As October ended, Family Resources and Community Connections (FRCC), the St. Louis affiliate of the National Alliance of Faith and Justice and its Pen or Pencil Group Mentoring Program, asked students to take a stand to keep a seat.
The “Take a Stand to Keep a Seat” program encourages students to focus on education to honor civil rights struggles of the past.
On October 29-30, 2014 more than than 500 students from McCluer South-Berkeley High School in the Ferguson-Florissant School District, and Jennings Jr. High in the Jennings School District, listened as civil rights icons Carlotta Walls LaNier and Edith Lee-Payne spoke about the lessons of the civil rights movement and the importance of education in the pursuit of continued progress.
Walls LaNier is the youngest of the Central High Little Rock 9, a group of teenagers in Little Rock, Arkansas instrumental in the American Civil Rights Movement. The nine black students enrolled at formerly all-white Central High School in September 1957. In 1954 U.S. Supreme Court had ruled, in a landmark decision, that segregation in public schools unconstitutional.The court had mandated that all public schools in the country be integrated “with all deliberate speed.”
The National Alliance of Faith and Justice partnered with the National Association of Blacks in Criminal Justice for each event.
Students were encouraged apply the lessons of civil rights youth leadership to challenge personal decisions and maintain a strong focus on education.
Walls LaNier asked students to imagine a helicopter circling above and 1,200 troops from the U.S. Army’s 101st Airborne Division on their campus. She said this is what life was like when she helped to integrate Little Rock Central High School.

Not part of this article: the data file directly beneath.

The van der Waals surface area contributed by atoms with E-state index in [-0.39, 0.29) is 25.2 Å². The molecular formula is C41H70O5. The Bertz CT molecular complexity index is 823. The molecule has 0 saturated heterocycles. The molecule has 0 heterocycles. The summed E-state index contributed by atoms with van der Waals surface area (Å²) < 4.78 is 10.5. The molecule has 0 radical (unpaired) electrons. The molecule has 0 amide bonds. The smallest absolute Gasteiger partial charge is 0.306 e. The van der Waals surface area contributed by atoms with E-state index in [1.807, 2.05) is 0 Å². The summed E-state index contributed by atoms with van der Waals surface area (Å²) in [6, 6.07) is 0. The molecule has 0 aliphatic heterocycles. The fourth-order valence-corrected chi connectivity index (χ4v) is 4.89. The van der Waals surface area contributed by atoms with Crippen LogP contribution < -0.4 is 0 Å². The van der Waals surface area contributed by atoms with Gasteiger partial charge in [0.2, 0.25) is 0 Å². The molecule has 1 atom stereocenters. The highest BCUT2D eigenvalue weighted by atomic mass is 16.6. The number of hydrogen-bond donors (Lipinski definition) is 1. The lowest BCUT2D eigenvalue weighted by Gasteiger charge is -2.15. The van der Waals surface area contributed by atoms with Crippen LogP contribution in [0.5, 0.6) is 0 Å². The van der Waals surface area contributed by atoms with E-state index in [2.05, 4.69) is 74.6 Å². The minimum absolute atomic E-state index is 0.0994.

“I had a guard who took me from one classroom to the next,” Walls LaNier told students gathered in the school’s auditorium. “But I was determined to get my education.
“To get all the education they possibly can and to graduate from high school and move on to the next level,” she said.
This image was a little more realistic for students in light of the unrest following the shooting of Michael Brown and current events taking place with the shooting investigation.
“Pen or Pencil,” means just that– pen stands for penitentiary and pencil symbolizes education. Through videos and and learning plans, the program stresses to students the need to stay focused on education to avoid situations that lead to the latter.
“I see these children and I see myself,” Lee-Payne said.
She was 12 years old when she attended the 1963 March on Washington for Jobs and Freedom. She is the subject of a famous photograph depicting the face of youth from the 1963 March on Washington. The photo of Lee-Payne carrying a banner for the march has become an iconic image featured in books and documentaries related to the movement.
FRCC is committed to developing Partnerships and Collaborations with organizations who share a mutual concern in impacting the lives of children, families and communities – A catalyst for change. Interested in working with FRCC? Would you like Pen or Pencil in your community? Contact us at +1 314 3977325 or via email at firstname.lastname@example.org.